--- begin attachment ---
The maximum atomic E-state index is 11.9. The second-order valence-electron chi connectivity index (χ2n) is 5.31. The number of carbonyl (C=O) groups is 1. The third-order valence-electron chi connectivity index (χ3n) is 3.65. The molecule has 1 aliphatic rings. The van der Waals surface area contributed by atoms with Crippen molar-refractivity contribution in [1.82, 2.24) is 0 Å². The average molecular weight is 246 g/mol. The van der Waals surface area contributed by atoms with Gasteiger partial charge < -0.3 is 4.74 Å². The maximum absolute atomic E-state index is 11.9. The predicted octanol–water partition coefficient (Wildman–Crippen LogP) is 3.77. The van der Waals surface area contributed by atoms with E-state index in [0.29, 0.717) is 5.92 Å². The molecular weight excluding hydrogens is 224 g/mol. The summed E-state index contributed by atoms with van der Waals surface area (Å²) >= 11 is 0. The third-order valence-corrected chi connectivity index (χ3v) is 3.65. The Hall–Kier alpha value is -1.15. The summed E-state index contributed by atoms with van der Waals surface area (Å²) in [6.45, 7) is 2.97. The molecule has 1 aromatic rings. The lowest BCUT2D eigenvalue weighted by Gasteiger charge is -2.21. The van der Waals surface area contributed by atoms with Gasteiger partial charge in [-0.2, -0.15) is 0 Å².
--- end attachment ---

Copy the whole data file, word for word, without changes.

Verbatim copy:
The maximum atomic E-state index is 11.9. The second-order valence-electron chi connectivity index (χ2n) is 5.31. The number of carbonyl (C=O) groups is 1. The third-order valence-electron chi connectivity index (χ3n) is 3.65. The molecule has 1 aliphatic rings. The van der Waals surface area contributed by atoms with Crippen molar-refractivity contribution in [1.82, 2.24) is 0 Å². The average molecular weight is 246 g/mol. The van der Waals surface area contributed by atoms with Gasteiger partial charge < -0.3 is 4.74 Å². The maximum absolute atomic E-state index is 11.9. The predicted octanol–water partition coefficient (Wildman–Crippen LogP) is 3.77. The van der Waals surface area contributed by atoms with E-state index in [0.29, 0.717) is 5.92 Å². The molecular weight excluding hydrogens is 224 g/mol. The summed E-state index contributed by atoms with van der Waals surface area (Å²) >= 11 is 0. The third-order valence-corrected chi connectivity index (χ3v) is 3.65. The Hall–Kier alpha value is -1.15. The summed E-state index contributed by atoms with van der Waals surface area (Å²) in [6.45, 7) is 2.97. The molecule has 1 aromatic rings. The lowest BCUT2D eigenvalue weighted by Gasteiger charge is -2.21. The van der Waals surface area contributed by atoms with Gasteiger partial charge in [-0.2, -0.15) is 0 Å².